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Anne Truitt exhibition celebrates the career of leading minimal artist at National Gallery of Art
Anne Truitt, Parva XII, 1977. Acrylic on wood. Overall: 14.61 x 81.28 x 10.16 cm (5 3/4 x 32 x 4 in.). National Gallery of Art, Washington, Gift of Margot Wells Backas.


WASHINGTON, DC.- The studio life of Anne Truitt (1921–2004) is explored in the focus exhibition In the Tower: Anne Truitt, on view in the East Building, Tower 3, from November 19, 2017, through April 1, 2018. The first major presentation of Truitt's work at the Gallery, the exhibition celebrates the museum's acquisition of several major artworks by Truitt in recent years, including seminal works from the collection of the Corcoran Gallery of Art as well as several outstanding loans. Bringing together nine sculptures, two paintings, and 12 works on paper representing the different media in which the artist worked, the exhibition traces Truitt's artistic development from 1961 to 2002.

One of the most original and important sculptors to emerge in the United States during the 1960s, Truitt is unique in the field of minimal art. Whereas artists such as Donald Judd (1928–1994) and Carl Andre (b. 1935) enlisted industrial fabrication and materials to make their works, Truitt hand-painted her sculptures in multiple layers to create abstract compositions of subtle color in three dimensions. Her art is infused with memory and feeling, unlike much minimalist art, and while most of her peers were based in New York or Los Angeles, she worked alone and independently in Washington, DC. Beginning in 1960 she developed a unique body of work in a series of studio spaces in the Georgetown, Dupont Circle, Adams Morgan, and Cleveland Park neighborhoods, and for a brief period had a studio in Tokyo, where she lived from 1964 to 1967.

"This exhibition celebrates the career of this unique and important artist, who lived and worked in Washington, DC," said Earl A. Powell III, director, National Gallery of Art. "The National Gallery of Art has acquired one of the most significant groups of works by Anne Truitt in a public museum. We are grateful for the generosity of the donors and lenders to this exhibition, as well as for acquisitions from the Corcoran Gallery of Art that have enriched the Gallery's collection of Truitt's art."

Truitt's sculptures draw on memories of her childhood and other episodes from her life, as well as historical and literary sources. At more than eight feet tall, Insurrection (1962) is one of the most important works from Truitt's breakthrough period (1962–1963), when the artist had a studio in Twining Court, an alley near Dupont Circle. The sculpture is divided slightly off center, from top to base, in two shades of red. Another early work, Knight's Heritage (1963), eschews the base, resting directly on the floor. Grooves in the wood mark its three divisions, with the artist's visible brushstrokes defining the painted surface in black, yellow, and crimson.

Flower (1969) is one of the artist's columnar works, a form she explored for almost four decades. Referring to a stage in a plant's development, it is part of a series of works that allegorize the stages of erotic love. This sculpture's refined surface and ethereal color are the result of a process of applying and sanding multiple coats of paint, a technique adopted by Truitt during the late 1960s. The matched columns Mid Day (1972) and Spume (1972), both 10 feet high, are among the tallest works Truitt ever made and were completed in a studio that the artist built behind her house in Cleveland Park in 1971. At six and a half feet tall but just eight inches wide, Summer Remembered (1981) exemplifies the tapered columnar format of Truitt's later work, while Parva XII (1977) is one of a series of delicately proportioned works titled after a Greek word meaning "small thing." Twining Court II (2002) was completed near the end of Truitt's career. Named for her first sculpture studio, this black column alludes to the somber palette of her early work and to the seminal period of her life in Washington from 1962 to 1963.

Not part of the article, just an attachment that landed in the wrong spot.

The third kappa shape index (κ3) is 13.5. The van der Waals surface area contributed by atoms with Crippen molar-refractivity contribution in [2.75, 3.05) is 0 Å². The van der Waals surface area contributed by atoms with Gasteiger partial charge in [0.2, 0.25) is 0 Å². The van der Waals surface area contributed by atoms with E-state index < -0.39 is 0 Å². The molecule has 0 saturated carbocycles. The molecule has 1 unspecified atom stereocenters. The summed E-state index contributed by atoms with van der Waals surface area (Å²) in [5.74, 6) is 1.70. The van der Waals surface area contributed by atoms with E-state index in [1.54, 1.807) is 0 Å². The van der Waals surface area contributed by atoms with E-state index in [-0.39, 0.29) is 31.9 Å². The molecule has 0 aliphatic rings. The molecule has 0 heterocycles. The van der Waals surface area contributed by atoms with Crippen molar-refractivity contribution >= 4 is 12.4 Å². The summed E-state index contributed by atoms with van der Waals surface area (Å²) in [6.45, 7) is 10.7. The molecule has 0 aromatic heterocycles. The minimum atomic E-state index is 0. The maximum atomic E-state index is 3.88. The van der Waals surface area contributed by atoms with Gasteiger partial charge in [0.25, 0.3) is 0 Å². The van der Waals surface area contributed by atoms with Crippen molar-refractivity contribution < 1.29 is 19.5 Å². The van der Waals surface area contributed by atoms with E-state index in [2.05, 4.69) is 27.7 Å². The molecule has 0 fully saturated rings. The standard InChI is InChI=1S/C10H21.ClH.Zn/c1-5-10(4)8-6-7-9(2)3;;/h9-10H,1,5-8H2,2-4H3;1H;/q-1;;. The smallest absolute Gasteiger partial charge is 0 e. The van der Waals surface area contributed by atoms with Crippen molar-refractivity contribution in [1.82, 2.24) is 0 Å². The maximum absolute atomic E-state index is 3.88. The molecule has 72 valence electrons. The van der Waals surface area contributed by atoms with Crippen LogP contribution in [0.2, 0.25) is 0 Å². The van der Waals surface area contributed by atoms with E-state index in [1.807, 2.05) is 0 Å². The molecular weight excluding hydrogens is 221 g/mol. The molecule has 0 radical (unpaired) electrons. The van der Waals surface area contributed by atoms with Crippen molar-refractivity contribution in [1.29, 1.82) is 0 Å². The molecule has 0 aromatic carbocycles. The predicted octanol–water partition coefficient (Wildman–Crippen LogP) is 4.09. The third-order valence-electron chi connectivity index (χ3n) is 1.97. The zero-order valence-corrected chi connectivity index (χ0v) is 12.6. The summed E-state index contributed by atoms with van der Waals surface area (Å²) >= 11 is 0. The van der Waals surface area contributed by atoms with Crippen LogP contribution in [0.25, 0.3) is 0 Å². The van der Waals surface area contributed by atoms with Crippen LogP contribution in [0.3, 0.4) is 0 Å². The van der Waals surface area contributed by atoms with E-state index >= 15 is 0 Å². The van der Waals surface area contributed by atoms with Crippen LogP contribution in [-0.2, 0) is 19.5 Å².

The exhibition also includes the paintings Sand Morning (1973) and Arundel XI (1974), as well as a series of black and violet acrylic works on paper, two of which Truitt made in a rented room in Georgetown in 1962; an acrylic on paper made in her studio in Tokyo in 1966; two acrylics on paper completed on Tilden Street in 1968; several early drawings of streetscapes and buildings recalled from childhood; and a rare working drawing for the Gallery's sculpture Knight's Heritage.

Born in 1921 in Baltimore, MD, Truitt grew up in Easton, MD, and was educated at Bryn Mawr College. After living in Boston, Dallas, and San Francisco, she settled in Washington, DC. Truitt's one-person show at André Emmerich Gallery in 1963 was one of the first exhibitions of minimal-type sculpture; her work was included in "Black, White, and Grey" (1964) and "Primary Structures" (1966), the defining exhibitions of the minimalist tendency. A recipient of fellowships from the Guggenheim Foundation (1970) and the National Endowment for the Arts (1971 and 1977), Truitt was also a professor at the University of Maryland at College Park (1975–1996) and the acting director of Yaddo (an artists' working community in Saratoga Springs, NY) in 1984. Major presentations of Truitt's work have appeared at the Whitney Museum of American Art (1973), the Corcoran Gallery of Art (1974), the Baltimore Museum of Art (1992), the Hirshhorn Museum and Sculpture Garden (2009), and the Dia Art Foundation (2017). Honored with several honorary doctorates, Truitt was awarded the Willa S. Cather Medal by the University of Nebraska in 2003.





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